In my personal experience, you need to immerse yourself in a foreign language and make mistakes etc(which can be funny and sometimes embarrassing)
     
    blueskydreaming and Mr_Frosty like this.
  11. dumbbells66

    dumbbells66 Lead commenter

    i have always learnt the basics like names of foods, numbers, hello, thank you etc. but i have always taken a longer view on learning languages. what use will it be in your future. will you ever use it again in a few years when you move on. there are a lot of languages that will be pretty useless to you in other countries.
     
    Mr_Frosty likes this.
  12. blueskydreaming

    blueskydreaming Lead commenter

    Haha, pin yin is a writing system, not a speaking system :) It's meant to be phonetic, according to Chinese ears.

    There's an app called 'Pleco' which you may be interested in - you can see each character in compound words, and in sentences. You can also hear the characters/phrases pronounced.
     
  13. blueskydreaming

    blueskydreaming Lead commenter

    I've learned a lot of Mandarin, but as mentioned above by another poster I did immerse myself, and I've been in China a long time. I found the grammar very simple compared to European languages, which were the only languages I'd previously learned (French, German and Spanish). My next school is in a country with a much more complex language, grammatically speaking. Eek! But my school will be offering language lessons, which is nice.
     
  14. HotskyForTrotsky

    HotskyForTrotsky New commenter

    Duolingo and Memrise are two websites I use regularly, and depending on the language can get you all the way up to B2 on the CEFR for languages like French, German or Spanish. If you're requiring instruction in an East Asian language like Mandarin or Japanese, Lingodeer is an app that is more focussed on this area.

    There's also a podcast group that teach languages by use - InnovativeLanguage.com - that have individual podcasts based on target languages.

    I like Duolingo and Memrise as a starting point because they "game-ify" the language process.

    None of these resources will get you fluent, but they'll definitely give you a good starting point to build off of, and in certain communities, basic communication is enough.
     
  15. spanboy

    spanboy Occasional commenter

    Yes, but you know what I meant...AIDING non-Chinese learn pronunciation behind the written characters then...
     
    TexanTeacher2013 likes this.
  16. ejclibrarian

    ejclibrarian Established commenter Community helper

    I get by with basic phrases and my Google translate app. Most street signs, signs in supermarkets, public transport etc are all in English so that does make life easier. I do wish I knew more and plan on making more of an effort. Taiwan is aiming for English to become the second national language so in the long term it looks like foreigners will have it a lot easier.
     
    TexanTeacher2013 likes this.
  17. Kartoshka

    Kartoshka Established commenter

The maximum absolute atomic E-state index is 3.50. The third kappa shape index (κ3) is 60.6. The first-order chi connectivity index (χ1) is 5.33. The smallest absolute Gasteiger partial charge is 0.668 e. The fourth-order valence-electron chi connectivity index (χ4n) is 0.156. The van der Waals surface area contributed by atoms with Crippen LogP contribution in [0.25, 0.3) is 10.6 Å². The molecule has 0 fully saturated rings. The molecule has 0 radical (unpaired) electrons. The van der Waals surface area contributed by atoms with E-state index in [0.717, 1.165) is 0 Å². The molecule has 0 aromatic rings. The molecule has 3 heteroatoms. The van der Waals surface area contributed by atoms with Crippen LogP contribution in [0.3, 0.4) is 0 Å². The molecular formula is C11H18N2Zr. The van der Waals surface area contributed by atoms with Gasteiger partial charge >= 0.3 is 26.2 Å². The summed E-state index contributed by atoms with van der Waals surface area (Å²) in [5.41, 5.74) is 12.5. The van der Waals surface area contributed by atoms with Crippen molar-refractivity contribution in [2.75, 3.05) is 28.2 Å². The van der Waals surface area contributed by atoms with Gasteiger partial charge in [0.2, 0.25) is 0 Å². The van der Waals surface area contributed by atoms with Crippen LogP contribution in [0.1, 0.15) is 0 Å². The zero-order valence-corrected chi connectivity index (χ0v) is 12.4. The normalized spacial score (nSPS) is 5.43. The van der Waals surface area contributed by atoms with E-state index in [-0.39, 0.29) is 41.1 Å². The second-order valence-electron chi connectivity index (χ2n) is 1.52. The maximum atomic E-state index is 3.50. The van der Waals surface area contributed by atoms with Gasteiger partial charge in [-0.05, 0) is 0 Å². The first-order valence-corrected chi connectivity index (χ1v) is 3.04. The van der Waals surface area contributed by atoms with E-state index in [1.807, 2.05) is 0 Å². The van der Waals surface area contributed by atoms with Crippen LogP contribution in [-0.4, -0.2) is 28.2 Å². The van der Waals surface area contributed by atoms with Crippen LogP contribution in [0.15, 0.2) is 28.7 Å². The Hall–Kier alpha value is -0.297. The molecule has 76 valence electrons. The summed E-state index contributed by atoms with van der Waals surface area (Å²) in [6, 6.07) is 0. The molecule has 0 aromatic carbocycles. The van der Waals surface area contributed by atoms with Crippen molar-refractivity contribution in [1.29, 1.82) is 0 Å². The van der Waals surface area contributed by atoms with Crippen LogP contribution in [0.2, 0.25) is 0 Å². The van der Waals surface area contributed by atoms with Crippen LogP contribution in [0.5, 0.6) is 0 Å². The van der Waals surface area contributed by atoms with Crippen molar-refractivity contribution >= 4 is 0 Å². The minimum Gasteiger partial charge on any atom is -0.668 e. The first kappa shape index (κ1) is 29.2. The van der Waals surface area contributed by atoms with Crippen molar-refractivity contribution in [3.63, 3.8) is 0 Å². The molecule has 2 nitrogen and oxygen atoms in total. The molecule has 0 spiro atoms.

It might be a "useless" language once you leave the country, but while you are living there, it is only polite to make an effort. Just because we native English speakers are lucky that people can understand us in almost any foreign country, it doesn't mean we should be complacent. Others must put in the effort to learn a foreign language in order to be understood, and we should do our best to at least learn a few basics.
     
  18. Mainwaring

    Mainwaring Established commenter

    I did A Level French and, thanks to the lovely Madame Tison, my accent is good, though I never achieved real fluency. I had about six lessons of Spanish thirty years ago and on a good day I can fool my interlocutor into thinking that I might be fellow native speaker from some obscure part of the hispanophone world. For that I owe a debt to Paddy Gore, my Latin teacher back in nineteen-hundred-and-frozen-to.death. Being rubio I don't look hispanic but Spanish courtesy usually dictates that when I address a person in Spanish he will reply in the same language. Only very occasionally I have to grind my teeth because somebody thinks he's doing me a favour by responding in English,
     
  19. Ne11y

    Ne11y Occasional commenter

    It also depends on the language group. I've been familiar with Slavic languages for decades, so can understand enough to get by in most Slavic countries, although speaking is another matter and I frequently default to the one I know best (which doesn't always go down well)! When learning French at secondary school, I was told I spoke with a Polish accent. Which is weird.

    An early language teacher I had was a school speech therapist. It was probably invaluable in nailing down pronunciation and I would actively seek out a similar tutor if I were to take up a new language group.
     
  20. dumbbells66

    dumbbells66 Lead commenter

    its great when you can take a part of a message and "quote" selectively. i did actually say this in the part of my message that you conveniently forgot to "quote"o_O